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Phocaea (modern-day Foça in Turkey) was an ancient Ionian Greek city on the western coast of Anatolia. It is perhaps best known for having founded, in 600 BC, the colony of Massalia (modern Marseilles).
Phocaea was the most northern of the Ionian cities. It was located near the mouth of the river Hermus (now Gediz ), and situated on the coast of the peninsula separating the Gulf of Cyme to the north, named for the largest of the Aeolian cities, and the Gulf of Smyrna (now Izmir) to the south. It had two good harbors.
The ancient Greek geographer Pausanias, says that Phocaea was founded by Phocians under Athenian leadership, on land given to them by the Aeolian Cymaeans, and that they were admitted into the Ionian confederacy (see Panionion ) after accepting as kings the line of Codrus (Pausanias, Description of Greece, 7.3.10 ). Pottery remains indicate Aeolian presence as late as the 9th century BC, and Ionian presence as early as the end of the 9th century BC. From this an approximate date of settlement for Phocaea can be inferred (see: ).
According to Herodotus the Phocaeans were the first Greeks to make long sea-voyages, having discovered the coasts of the Adriatic, Tyrrhenia and Spain. Herodotus relates that they so impressed, Arganthonius , king of Tartessus in Spain, that he invited them to settle there, and, when they declined, gave them a great sum of money to build a wall around their city. (Herodotus, The Histories, 1.136.1-4 )
Their sea travel was extensive. To the south they probably conducted trade with the Greek colony of Naucratis in Egypt, which was the colony of their fellow Ionian city Miletus. To the north, they probably helped settle Amisos (Samsun) on the Black Sea, and Lampsakos at the north end of the Hellespont (now Dardanelles). However Phocaea's major colonies were to the west. These included Alalia in Corsica, Massalia (Marseilles) in France, and Emporion (Ampurias) in Spain. ()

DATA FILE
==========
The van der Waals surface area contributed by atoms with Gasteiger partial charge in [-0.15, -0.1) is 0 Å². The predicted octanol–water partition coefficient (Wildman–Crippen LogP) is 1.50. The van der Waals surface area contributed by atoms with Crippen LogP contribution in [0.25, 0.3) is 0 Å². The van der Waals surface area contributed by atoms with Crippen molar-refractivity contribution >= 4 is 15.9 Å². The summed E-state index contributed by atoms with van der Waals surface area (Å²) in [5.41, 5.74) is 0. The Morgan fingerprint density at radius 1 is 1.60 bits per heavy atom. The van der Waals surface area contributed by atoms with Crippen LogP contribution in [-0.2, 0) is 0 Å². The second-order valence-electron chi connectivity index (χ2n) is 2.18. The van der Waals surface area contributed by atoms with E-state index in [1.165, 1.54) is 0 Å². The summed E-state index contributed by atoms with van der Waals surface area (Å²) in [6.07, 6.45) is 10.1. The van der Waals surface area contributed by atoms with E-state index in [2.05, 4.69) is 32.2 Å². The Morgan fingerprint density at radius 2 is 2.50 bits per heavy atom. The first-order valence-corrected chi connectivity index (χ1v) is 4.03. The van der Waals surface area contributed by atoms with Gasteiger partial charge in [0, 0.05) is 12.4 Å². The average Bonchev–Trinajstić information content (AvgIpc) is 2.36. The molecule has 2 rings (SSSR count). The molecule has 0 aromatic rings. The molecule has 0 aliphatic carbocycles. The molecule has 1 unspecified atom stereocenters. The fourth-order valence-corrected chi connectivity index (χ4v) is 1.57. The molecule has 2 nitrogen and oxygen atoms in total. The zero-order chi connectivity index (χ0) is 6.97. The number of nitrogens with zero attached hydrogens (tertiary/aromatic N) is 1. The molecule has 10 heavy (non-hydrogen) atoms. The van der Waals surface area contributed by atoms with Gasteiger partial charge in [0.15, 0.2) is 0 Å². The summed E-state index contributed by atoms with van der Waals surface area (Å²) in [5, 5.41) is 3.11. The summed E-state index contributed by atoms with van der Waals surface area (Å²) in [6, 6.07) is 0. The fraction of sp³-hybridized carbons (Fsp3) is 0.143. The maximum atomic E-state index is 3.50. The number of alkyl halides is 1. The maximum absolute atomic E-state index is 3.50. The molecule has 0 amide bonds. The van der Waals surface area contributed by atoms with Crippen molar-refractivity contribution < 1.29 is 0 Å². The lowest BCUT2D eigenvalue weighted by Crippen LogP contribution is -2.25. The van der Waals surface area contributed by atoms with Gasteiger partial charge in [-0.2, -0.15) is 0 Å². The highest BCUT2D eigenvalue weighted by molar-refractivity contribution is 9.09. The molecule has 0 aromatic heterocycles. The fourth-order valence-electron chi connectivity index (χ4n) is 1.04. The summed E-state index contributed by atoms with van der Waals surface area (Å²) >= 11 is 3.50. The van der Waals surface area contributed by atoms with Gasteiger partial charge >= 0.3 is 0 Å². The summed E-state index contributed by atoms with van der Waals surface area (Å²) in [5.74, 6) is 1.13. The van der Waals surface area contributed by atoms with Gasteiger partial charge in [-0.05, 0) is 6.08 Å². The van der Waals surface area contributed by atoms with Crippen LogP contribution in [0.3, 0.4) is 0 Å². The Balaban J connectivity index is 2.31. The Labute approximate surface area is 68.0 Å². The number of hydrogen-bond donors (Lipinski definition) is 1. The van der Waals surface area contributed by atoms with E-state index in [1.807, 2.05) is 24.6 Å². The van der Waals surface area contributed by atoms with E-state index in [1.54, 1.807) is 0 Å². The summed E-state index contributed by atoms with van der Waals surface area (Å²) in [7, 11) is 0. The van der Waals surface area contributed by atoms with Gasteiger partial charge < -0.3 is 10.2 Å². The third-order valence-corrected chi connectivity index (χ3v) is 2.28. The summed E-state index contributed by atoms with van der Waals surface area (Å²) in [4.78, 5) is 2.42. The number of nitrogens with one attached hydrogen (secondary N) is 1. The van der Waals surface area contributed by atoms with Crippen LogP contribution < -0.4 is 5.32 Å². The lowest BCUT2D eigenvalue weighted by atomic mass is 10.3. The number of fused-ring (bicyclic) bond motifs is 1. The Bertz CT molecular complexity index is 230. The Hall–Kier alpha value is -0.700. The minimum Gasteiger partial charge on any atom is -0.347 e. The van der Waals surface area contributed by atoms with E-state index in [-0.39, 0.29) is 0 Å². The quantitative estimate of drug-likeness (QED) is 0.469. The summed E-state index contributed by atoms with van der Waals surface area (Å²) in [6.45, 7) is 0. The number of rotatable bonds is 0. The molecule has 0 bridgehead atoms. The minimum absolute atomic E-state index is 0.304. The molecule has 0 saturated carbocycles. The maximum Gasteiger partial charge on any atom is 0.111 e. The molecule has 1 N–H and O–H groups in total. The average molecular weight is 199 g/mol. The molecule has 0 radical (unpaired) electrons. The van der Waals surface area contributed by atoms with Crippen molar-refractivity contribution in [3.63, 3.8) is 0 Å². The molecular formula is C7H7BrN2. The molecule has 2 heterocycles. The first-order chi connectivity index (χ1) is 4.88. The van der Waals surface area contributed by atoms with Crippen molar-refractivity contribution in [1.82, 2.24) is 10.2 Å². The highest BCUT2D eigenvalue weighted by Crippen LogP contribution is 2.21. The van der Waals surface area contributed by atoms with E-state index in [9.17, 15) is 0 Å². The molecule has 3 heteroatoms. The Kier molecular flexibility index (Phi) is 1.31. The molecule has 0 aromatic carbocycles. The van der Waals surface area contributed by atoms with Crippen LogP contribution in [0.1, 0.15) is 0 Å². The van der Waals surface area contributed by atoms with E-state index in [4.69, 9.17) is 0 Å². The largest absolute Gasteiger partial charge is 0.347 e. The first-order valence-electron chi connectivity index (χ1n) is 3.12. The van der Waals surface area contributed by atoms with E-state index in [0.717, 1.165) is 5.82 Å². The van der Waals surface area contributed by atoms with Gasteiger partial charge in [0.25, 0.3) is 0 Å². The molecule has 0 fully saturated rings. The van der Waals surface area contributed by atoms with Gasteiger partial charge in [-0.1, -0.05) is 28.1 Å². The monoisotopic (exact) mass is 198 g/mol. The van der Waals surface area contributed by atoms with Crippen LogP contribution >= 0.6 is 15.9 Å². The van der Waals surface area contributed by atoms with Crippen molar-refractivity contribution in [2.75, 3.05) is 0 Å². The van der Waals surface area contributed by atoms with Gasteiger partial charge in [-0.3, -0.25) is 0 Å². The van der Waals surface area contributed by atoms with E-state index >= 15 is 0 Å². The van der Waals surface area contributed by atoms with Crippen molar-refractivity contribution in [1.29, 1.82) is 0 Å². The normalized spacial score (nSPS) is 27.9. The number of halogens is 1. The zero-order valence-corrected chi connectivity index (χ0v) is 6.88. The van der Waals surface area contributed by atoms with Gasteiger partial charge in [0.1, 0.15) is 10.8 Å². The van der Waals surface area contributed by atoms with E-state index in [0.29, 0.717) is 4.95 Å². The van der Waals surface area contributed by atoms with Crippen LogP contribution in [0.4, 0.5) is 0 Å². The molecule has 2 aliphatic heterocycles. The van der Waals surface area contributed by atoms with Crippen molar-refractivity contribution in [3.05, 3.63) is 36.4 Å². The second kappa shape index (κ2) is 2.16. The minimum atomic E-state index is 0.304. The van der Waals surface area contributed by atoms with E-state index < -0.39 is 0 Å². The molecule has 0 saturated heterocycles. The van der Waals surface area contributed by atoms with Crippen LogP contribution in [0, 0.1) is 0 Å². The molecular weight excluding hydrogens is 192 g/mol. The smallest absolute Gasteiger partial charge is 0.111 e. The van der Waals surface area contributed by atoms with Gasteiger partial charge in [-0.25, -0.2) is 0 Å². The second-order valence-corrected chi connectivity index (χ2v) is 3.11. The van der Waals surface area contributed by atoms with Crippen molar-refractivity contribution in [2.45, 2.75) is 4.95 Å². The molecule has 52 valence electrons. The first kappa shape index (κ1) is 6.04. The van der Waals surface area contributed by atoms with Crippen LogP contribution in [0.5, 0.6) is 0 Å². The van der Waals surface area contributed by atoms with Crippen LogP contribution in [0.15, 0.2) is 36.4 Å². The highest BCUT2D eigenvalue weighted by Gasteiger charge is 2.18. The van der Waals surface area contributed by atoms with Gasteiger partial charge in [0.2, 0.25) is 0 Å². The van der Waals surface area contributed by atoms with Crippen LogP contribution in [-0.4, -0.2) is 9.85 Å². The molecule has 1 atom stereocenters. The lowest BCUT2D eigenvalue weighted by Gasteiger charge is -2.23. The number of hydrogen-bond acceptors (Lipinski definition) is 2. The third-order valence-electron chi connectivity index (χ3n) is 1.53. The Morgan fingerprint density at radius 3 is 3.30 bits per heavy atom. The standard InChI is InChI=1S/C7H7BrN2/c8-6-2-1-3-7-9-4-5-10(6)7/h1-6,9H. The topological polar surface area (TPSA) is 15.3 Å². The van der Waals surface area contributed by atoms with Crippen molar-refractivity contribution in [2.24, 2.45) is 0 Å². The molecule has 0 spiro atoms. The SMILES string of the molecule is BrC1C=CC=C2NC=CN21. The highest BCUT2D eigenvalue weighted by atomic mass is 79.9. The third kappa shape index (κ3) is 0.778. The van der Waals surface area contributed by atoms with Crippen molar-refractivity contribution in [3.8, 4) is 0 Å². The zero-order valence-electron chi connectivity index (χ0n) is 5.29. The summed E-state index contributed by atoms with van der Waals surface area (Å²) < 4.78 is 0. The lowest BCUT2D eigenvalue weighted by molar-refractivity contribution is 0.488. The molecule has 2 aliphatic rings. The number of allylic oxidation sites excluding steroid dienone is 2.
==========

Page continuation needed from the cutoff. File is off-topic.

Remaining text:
Phocaea remained independent until the reign of the Lydian king Croesus (circa 560 - 545 BC), when they, along with the rest of mainland Ionia, first, fell under Lydian control (Herodotus, The Histories, 1.6.1 ) and then, along with Lydia (who had allied itself with Sparta) were conquered by Cyrus the Great of Persia in 546 BC, in one of the opening skirmishes of the great Greco-Persian conflict.
Rather than submit to Persian rule, the Phocaeans abandoned their city. Some may have fled to Chios, others to their colonies on Corsica and elsewhere in the Mediterranean, with some eventually returning to Phocaea. Many however became the founders of Elea, around 540 BC. (For Herodotus' account of the flight of the Phocaeans, see The Histories, 1.164-166 )
In 500 BC, Phocaea joined the Ionian Revolt against Persia. Indicative of its naval prowess, Dionysis , a Phocaean was chosen to command the Ionian fleet at the decisive Battle of Lade, in 494 BC (Herodotus, The Histories, 6.11-12 ). However, indicative of its declining fortunes, Phocaea was only able to contribute three ships (out of a total of "three hundred and fifty three"; Herodotus, The Histories, 6.8.1-2 ). The Ionian fleet was defeated and the revolt ended shortly thereafter.
After the defeat of Xerxes I by the Greeks in 480 BC and the subsequent rise of Athenian power, Phocaea joined the Delian League, paying tribute to Athens of 2 talents. In 412 BC, during the Peloponnesian War, with the help of Sparta, Phocaea rebelled along with the rest of Ionia.
Following the Lydians, the Phocaeans were among the first in the world to make and use coins as money. Its coins were made of electrum an alloy of silver and gold. The British Museum has a Phocaean coin containing the image of a seal ("phoca" means "seal" in Greek)  dating from 600-550 BC.
- Pausanias, Description of Greece, Books I-II, translated by Horace Leonard Jones; Cambridge, Massachusetts: Harvard University Press; London, William Heinemann Ltd. (1918) ISBN 0674991044. (See:)
- The Princeton Encyclopedia of Classical Sites, (Editors: Richard Stillwell, William L. MacDonald and Marian Holland McAllister) (1976) ISBN 0691035423
- Herodotus, The Persian Wars, Translated by A. D. Godley, (Loeb Classical Library, Nos. 117-120), Cambridge, MA, Harvard University Press (1920) ISBN 0674991303 ISBN 0674991311 ISBN 0674991338 ISBN 0674991346 (See:)
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